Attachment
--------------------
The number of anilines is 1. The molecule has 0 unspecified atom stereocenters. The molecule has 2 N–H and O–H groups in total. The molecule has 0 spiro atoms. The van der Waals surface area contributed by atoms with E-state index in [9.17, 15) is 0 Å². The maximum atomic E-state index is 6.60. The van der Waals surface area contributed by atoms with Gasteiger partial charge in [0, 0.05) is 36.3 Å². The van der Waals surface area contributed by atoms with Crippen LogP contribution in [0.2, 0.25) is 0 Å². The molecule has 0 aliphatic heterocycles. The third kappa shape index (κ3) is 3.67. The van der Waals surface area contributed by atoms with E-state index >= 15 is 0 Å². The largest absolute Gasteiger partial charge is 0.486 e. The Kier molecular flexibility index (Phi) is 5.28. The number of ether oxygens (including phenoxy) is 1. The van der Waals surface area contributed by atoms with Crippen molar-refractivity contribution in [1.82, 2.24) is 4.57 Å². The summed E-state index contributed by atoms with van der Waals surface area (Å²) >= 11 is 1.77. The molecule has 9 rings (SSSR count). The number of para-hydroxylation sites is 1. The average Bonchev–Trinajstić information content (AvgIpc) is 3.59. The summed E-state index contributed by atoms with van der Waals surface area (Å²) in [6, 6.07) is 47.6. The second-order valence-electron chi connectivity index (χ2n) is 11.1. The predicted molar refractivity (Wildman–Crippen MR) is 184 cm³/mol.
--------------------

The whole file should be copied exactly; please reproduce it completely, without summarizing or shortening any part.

The number of anilines is 1. The molecule has 0 unspecified atom stereocenters. The molecule has 2 N–H and O–H groups in total. The molecule has 0 spiro atoms. The van der Waals surface area contributed by atoms with E-state index in [9.17, 15) is 0 Å². The maximum atomic E-state index is 6.60. The van der Waals surface area contributed by atoms with Gasteiger partial charge in [0, 0.05) is 36.3 Å². The van der Waals surface area contributed by atoms with Crippen LogP contribution in [0.2, 0.25) is 0 Å². The molecule has 0 aliphatic heterocycles. The third kappa shape index (κ3) is 3.67. The van der Waals surface area contributed by atoms with E-state index >= 15 is 0 Å². The largest absolute Gasteiger partial charge is 0.486 e. The Kier molecular flexibility index (Phi) is 5.28. The number of ether oxygens (including phenoxy) is 1. The van der Waals surface area contributed by atoms with Crippen molar-refractivity contribution in [1.82, 2.24) is 4.57 Å². The summed E-state index contributed by atoms with van der Waals surface area (Å²) >= 11 is 1.77. The molecule has 9 rings (SSSR count). The number of para-hydroxylation sites is 1. The average Bonchev–Trinajstić information content (AvgIpc) is 3.59. The summed E-state index contributed by atoms with van der Waals surface area (Å²) in [6, 6.07) is 47.6. The second-order valence-electron chi connectivity index (χ2n) is 11.1. The predicted molar refractivity (Wildman–Crippen MR) is 184 cm³/mol.